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Cdl. Zen condemns globalization, China’s encroachment on other nations

'In China the people are slaves under the Communist Party,' the bishop emeritus of Hong Kong declared, and 'the poor of the poor countries did not feel they got any help from this globalized economy of the world.'
Fri May 15, 2020 - 10:32 am EST
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Cdl. Joseph Zen, bishop emeritus of Hong Kong. Salt and Light Media / YouTube

May 15, 2020 (LifeSiteNews) — Cardinal Joseph Zen has condemned the modern phenomenon of globalization while also calling out China for the role the country is playing in the world community, as well as among its own citizens.

“In China the people are slaves under the Communist Party,” the former bishop of Hong Kong pointed out in a blog post he contributed to, titled “Preparing for Post-Pandemic Humanity.”

“The fact is: a pandemic started in China and it spread quickly over the whole world,” he wrote.

“The analysis: it must have something to do with globalization. Globalization is a fact and the enormously increased mobility of the people explains, in part, the fast spreading of the pandemic.”

Cardinal Zen is one of three cardinals who signed the appeal “for the Church and the world,” warning that the COVID-19 pandemic is being used as a “pretext” by world leaders to “control” people and strip them of their fundamental rights, providing a “disturbing prelude to the realization of a world government beyond all control.”

In his blog post, published in English on May 13, Zen used the coronavirus pandemic “of apocalyptical dimension” to encourage people to “have a hard look at the journey in history of our humanity. Can we be proud of our scientific progress, of the many possibilities of more consumption?”

He pointed out that there are two aspects to globalization. “Pope John Paul II used to distinguish a ‘globalization of solidarity’ from a ‘globalization of marginalization’, one is operated by people who care for the real good of all human beings, the other is driven by selfish interest of individuals and groups.”

In the course of his article, it became clear that his criticism of globalization, and China’s role in it, was specifically directed at the “globalization of marginalization.”

While many people had welcomed globalization at first, Zen said, “the actual outcome was [very] disappointing.”

According to Zen, “the poor of the poor countries did not feel they got any help from this globalized economy of the world.”

Instead, the people “running the economic globalization are the world’s rich and strong.” He specifically mentioned the World Bank and International Monetary Fund.

Zen lamented that too often, those kinds of organizations “end up … helping the Governments of the poor countries, the rich and powerful people in those countries, not the poor people, because the poor people of the poor countries have not been invited to take active part in the process.”

“The managers of the globalization plan the world economy with scarce consideration of the real local situation and needs,” Zen continued. “Local governments and other operators, rich and powerful, may be more interested in getting the money into their own pockets rather than helping the poor people of their country.”

The cardinal then turned his attention to China. In the past, Zen had severely criticized the Chinese treatment of the Catholic Church, as well as the deal Pope Francis made with China.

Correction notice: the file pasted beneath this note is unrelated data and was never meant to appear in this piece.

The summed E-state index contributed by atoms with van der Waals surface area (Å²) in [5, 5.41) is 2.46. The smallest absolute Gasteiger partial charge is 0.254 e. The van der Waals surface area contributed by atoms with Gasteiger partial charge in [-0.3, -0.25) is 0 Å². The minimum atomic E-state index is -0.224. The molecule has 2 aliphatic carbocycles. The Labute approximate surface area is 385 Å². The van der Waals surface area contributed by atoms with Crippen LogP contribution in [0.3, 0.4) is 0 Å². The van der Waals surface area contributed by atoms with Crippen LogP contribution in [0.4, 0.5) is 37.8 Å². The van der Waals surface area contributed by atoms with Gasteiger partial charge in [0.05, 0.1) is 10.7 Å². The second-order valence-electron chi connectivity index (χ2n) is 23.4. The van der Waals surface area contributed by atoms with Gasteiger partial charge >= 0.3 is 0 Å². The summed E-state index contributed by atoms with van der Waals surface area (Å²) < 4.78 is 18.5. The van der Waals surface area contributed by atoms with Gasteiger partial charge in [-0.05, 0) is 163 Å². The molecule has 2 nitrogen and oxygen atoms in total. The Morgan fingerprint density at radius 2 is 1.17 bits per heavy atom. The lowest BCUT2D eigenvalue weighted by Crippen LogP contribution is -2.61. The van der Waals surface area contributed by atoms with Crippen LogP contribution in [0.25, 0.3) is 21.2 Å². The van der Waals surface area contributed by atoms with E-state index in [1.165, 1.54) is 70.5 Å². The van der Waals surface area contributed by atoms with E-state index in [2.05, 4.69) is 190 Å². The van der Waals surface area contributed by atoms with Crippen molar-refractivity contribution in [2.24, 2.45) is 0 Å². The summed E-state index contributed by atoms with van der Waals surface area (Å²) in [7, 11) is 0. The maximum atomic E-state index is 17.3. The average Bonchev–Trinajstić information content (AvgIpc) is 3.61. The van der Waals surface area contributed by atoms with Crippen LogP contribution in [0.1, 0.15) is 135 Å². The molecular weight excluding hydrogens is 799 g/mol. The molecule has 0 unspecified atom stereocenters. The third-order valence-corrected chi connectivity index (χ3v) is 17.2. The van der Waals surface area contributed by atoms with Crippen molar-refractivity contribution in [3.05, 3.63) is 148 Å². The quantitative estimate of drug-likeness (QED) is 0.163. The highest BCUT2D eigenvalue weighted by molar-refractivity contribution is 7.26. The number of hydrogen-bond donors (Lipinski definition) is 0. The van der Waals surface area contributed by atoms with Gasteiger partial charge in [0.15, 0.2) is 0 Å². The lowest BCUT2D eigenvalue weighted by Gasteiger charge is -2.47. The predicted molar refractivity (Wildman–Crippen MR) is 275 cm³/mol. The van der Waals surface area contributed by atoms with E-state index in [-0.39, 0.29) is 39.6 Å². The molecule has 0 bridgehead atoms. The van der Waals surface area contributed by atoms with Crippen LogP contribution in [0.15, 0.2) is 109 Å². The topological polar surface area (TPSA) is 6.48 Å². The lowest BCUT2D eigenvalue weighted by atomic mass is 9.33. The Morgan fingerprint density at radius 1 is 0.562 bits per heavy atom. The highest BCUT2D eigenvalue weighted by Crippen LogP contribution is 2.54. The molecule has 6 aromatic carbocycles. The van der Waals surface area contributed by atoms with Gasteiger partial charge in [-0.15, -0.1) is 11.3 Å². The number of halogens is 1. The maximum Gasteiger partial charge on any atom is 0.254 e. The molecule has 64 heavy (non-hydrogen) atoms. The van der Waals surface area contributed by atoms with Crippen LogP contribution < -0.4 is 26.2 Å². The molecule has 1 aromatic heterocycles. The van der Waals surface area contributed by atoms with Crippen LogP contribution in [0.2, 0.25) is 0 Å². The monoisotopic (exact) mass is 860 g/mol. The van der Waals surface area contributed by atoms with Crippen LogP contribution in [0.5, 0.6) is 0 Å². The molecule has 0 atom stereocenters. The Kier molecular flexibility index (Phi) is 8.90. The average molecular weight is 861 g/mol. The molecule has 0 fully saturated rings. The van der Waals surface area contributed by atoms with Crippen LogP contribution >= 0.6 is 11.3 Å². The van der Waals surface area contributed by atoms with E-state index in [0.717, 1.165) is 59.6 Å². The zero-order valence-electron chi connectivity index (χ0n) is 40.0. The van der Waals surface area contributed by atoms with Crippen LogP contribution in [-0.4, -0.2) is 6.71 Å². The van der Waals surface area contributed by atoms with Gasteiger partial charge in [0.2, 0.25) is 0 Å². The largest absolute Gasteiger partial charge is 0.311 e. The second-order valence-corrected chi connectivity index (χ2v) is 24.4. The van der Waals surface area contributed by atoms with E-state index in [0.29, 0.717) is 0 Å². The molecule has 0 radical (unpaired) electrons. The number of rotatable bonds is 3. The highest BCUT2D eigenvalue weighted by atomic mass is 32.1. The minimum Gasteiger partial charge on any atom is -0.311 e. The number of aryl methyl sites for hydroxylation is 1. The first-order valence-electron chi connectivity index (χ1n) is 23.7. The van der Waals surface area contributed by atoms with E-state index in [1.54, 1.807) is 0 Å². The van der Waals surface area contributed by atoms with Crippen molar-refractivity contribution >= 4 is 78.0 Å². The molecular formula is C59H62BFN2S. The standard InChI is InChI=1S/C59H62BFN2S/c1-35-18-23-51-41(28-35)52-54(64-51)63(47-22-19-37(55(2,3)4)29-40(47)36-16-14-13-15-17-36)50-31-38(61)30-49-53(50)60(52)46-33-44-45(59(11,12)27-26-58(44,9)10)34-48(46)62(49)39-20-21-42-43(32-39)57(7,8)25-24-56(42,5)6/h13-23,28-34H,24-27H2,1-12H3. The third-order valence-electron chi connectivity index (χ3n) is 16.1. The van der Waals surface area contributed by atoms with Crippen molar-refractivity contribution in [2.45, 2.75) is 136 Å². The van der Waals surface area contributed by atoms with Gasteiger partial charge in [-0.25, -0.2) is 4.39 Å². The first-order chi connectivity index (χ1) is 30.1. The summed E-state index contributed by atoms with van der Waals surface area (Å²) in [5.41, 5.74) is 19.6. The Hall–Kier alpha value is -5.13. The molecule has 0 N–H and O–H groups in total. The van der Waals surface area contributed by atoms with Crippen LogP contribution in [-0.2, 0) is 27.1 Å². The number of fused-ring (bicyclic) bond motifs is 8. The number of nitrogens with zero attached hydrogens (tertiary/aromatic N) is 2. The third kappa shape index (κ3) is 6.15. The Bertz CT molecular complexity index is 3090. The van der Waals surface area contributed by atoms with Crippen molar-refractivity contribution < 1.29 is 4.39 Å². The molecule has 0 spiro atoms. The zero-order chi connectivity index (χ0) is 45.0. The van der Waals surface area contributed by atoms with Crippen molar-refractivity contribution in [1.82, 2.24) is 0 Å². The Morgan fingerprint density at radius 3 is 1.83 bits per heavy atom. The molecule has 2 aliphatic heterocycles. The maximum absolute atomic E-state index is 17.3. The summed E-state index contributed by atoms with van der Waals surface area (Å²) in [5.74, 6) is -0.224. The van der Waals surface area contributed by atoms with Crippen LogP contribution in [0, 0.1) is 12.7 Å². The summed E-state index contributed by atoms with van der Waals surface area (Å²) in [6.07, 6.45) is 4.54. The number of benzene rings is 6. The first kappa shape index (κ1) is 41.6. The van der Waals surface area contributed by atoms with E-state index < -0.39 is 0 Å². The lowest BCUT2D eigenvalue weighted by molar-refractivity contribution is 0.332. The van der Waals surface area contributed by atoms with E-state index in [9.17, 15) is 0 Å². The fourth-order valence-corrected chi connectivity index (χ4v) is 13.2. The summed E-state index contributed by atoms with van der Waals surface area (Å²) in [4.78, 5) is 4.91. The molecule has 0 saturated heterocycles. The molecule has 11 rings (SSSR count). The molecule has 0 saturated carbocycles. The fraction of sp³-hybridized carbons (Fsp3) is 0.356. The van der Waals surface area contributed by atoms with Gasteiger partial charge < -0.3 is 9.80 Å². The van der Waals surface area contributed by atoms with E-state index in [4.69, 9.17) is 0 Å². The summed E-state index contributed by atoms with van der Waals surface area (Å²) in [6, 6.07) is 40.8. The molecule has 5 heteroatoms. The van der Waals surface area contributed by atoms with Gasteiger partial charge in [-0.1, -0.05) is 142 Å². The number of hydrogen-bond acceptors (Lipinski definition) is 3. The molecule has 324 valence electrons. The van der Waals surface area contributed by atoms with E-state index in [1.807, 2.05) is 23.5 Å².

Even though China is widely considered to be rich and strong, Zen urged the readers of his blog post “to distinguish between the people and the nation.”

“In a totalitarian regime the people contribute to the wealth of the nation, but they don’t get a fair share in its prosperity. In China the people are slaves under the Communist Party. To slaves … is not allowed the luxury of dignity,” Zen said in no uncertain terms.

At this point, even the people of China have become a problem, Zen said. “Under the dominion and bad example of their masters, the Chinese people have lost their traditional virtues. In a world of ‘struggle for survival’ they make recourse to lies and violence, just like their masters. China became a threat to the world.”

Zen compared China to the colonial powers of the time before the two world wars, coming to the conclusion that the “new colonizers are worse than the old ones!”

The modern silk road, officially termed the Belt and Road Initiative, has been criticized, among others, by India’s Prime Minister Narendra Modi. He called it a “colonial enterprise” threatening to leave “debt and broken communities in its wake.”

The Chinese government took over a port in Sri Lanka. It was handed over to China on a 99-year lease, which was immediately described by some as an erosion of Sri Lanka’s sovereignty.

The $1.3-billion port “was opened seven years ago using debt from Chinese state-controlled entities,” the Financial Times reported in 2017. “But it has since struggled under heavy losses, making it impossible for Colombo to repay its debts.”

Cardinal Zen pointed out that as the coronavirus has stopped life as virtually the entire world knew it, “we realize how [much] more important is the truth, our right to information and the freedom of expression.”

“In close contact with death we are encouraged to pursue the human and gospel values with more determination,” the 88-year-old prelate said. “We discover that the real heroes are not those we use[d] to admire on the screen, but those who sacrifice themselves in serving the sick, those who take care to keep clear and healthy our environment.”

“Finally,” he added, “we appreciate our faith which teaches us that we are children of God, brothers and sisters in the human family. Thank you Lord, for this lesson from the pandemic.”


  catholic, china, communism, globalization, joseph zen

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